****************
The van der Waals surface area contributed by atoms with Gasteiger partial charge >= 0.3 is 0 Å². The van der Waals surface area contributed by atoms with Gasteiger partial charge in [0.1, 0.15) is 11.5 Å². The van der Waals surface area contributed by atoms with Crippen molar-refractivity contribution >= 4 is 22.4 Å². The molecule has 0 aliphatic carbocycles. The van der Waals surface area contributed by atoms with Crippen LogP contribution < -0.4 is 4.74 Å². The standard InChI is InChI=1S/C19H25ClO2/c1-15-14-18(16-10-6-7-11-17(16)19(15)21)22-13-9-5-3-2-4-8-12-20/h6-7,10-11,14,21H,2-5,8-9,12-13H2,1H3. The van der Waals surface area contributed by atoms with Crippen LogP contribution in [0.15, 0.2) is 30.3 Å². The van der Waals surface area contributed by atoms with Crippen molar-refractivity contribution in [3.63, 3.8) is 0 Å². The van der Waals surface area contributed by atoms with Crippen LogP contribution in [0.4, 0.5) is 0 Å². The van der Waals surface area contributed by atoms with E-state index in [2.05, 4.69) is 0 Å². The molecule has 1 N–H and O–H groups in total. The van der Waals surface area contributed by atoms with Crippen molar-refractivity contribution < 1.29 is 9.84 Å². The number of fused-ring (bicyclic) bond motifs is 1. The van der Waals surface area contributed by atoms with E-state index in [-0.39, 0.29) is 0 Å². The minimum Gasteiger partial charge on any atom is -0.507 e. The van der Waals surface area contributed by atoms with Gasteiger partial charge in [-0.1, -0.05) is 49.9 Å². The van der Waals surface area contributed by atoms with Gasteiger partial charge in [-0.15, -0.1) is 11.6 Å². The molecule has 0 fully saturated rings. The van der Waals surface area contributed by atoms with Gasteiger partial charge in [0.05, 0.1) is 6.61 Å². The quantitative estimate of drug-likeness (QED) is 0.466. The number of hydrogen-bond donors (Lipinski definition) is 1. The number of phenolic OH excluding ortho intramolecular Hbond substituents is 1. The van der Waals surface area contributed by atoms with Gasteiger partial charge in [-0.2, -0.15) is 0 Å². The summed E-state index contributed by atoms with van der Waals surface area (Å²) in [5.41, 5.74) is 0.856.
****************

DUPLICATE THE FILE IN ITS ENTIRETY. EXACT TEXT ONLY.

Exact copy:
The van der Waals surface area contributed by atoms with Gasteiger partial charge >= 0.3 is 0 Å². The van der Waals surface area contributed by atoms with Gasteiger partial charge in [0.1, 0.15) is 11.5 Å². The van der Waals surface area contributed by atoms with Crippen molar-refractivity contribution >= 4 is 22.4 Å². The molecule has 0 aliphatic carbocycles. The van der Waals surface area contributed by atoms with Crippen LogP contribution < -0.4 is 4.74 Å². The standard InChI is InChI=1S/C19H25ClO2/c1-15-14-18(16-10-6-7-11-17(16)19(15)21)22-13-9-5-3-2-4-8-12-20/h6-7,10-11,14,21H,2-5,8-9,12-13H2,1H3. The van der Waals surface area contributed by atoms with Crippen LogP contribution in [0.15, 0.2) is 30.3 Å². The van der Waals surface area contributed by atoms with Crippen molar-refractivity contribution in [3.63, 3.8) is 0 Å². The van der Waals surface area contributed by atoms with Crippen LogP contribution in [0.4, 0.5) is 0 Å². The van der Waals surface area contributed by atoms with E-state index in [2.05, 4.69) is 0 Å². The molecule has 1 N–H and O–H groups in total. The van der Waals surface area contributed by atoms with Crippen molar-refractivity contribution < 1.29 is 9.84 Å². The number of fused-ring (bicyclic) bond motifs is 1. The van der Waals surface area contributed by atoms with E-state index in [-0.39, 0.29) is 0 Å². The minimum Gasteiger partial charge on any atom is -0.507 e. The van der Waals surface area contributed by atoms with Gasteiger partial charge in [-0.1, -0.05) is 49.9 Å². The van der Waals surface area contributed by atoms with Gasteiger partial charge in [-0.15, -0.1) is 11.6 Å². The molecule has 0 fully saturated rings. The van der Waals surface area contributed by atoms with Gasteiger partial charge in [0.05, 0.1) is 6.61 Å². The quantitative estimate of drug-likeness (QED) is 0.466. The number of hydrogen-bond donors (Lipinski definition) is 1. The number of phenolic OH excluding ortho intramolecular Hbond substituents is 1. The van der Waals surface area contributed by atoms with Gasteiger partial charge in [-0.2, -0.15) is 0 Å². The summed E-state index contributed by atoms with van der Waals surface area (Å²) in [5.41, 5.74) is 0.856.